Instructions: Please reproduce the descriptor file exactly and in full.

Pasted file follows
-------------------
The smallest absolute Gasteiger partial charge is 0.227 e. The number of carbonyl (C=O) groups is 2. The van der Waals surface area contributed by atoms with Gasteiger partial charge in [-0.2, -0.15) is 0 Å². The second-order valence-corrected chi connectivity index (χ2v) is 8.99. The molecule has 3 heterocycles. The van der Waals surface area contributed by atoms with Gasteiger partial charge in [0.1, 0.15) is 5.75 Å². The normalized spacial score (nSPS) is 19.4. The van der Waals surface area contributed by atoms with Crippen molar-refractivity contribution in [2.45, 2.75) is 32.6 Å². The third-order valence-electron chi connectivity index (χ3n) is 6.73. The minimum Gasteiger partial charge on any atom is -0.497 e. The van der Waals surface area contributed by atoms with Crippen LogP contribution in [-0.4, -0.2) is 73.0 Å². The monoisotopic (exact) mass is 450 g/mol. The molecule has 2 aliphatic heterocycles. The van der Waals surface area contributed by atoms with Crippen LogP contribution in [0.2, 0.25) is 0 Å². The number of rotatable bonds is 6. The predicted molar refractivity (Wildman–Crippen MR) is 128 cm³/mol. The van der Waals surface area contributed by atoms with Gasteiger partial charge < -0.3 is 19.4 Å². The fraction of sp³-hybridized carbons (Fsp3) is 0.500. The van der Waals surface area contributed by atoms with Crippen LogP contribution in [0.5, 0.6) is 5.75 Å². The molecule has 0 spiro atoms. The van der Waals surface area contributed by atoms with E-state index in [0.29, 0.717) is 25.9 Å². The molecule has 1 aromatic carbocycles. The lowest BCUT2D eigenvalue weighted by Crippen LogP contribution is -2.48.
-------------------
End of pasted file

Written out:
The smallest absolute Gasteiger partial charge is 0.227 e. The number of carbonyl (C=O) groups is 2. The van der Waals surface area contributed by atoms with Gasteiger partial charge in [-0.2, -0.15) is 0 Å². The second-order valence-corrected chi connectivity index (χ2v) is 8.99. The molecule has 3 heterocycles. The van der Waals surface area contributed by atoms with Gasteiger partial charge in [0.1, 0.15) is 5.75 Å². The normalized spacial score (nSPS) is 19.4. The van der Waals surface area contributed by atoms with Crippen molar-refractivity contribution in [2.45, 2.75) is 32.6 Å². The third-order valence-electron chi connectivity index (χ3n) is 6.73. The minimum Gasteiger partial charge on any atom is -0.497 e. The van der Waals surface area contributed by atoms with Crippen LogP contribution in [-0.4, -0.2) is 73.0 Å². The monoisotopic (exact) mass is 450 g/mol. The molecule has 2 aliphatic heterocycles. The van der Waals surface area contributed by atoms with Crippen LogP contribution in [0.2, 0.25) is 0 Å². The number of rotatable bonds is 6. The predicted molar refractivity (Wildman–Crippen MR) is 128 cm³/mol. The van der Waals surface area contributed by atoms with Gasteiger partial charge < -0.3 is 19.4 Å². The fraction of sp³-hybridized carbons (Fsp3) is 0.500. The van der Waals surface area contributed by atoms with Crippen LogP contribution in [0.5, 0.6) is 5.75 Å². The molecule has 0 spiro atoms. The van der Waals surface area contributed by atoms with E-state index in [0.29, 0.717) is 25.9 Å². The molecule has 1 aromatic carbocycles. The lowest BCUT2D eigenvalue weighted by Crippen LogP contribution is -2.48.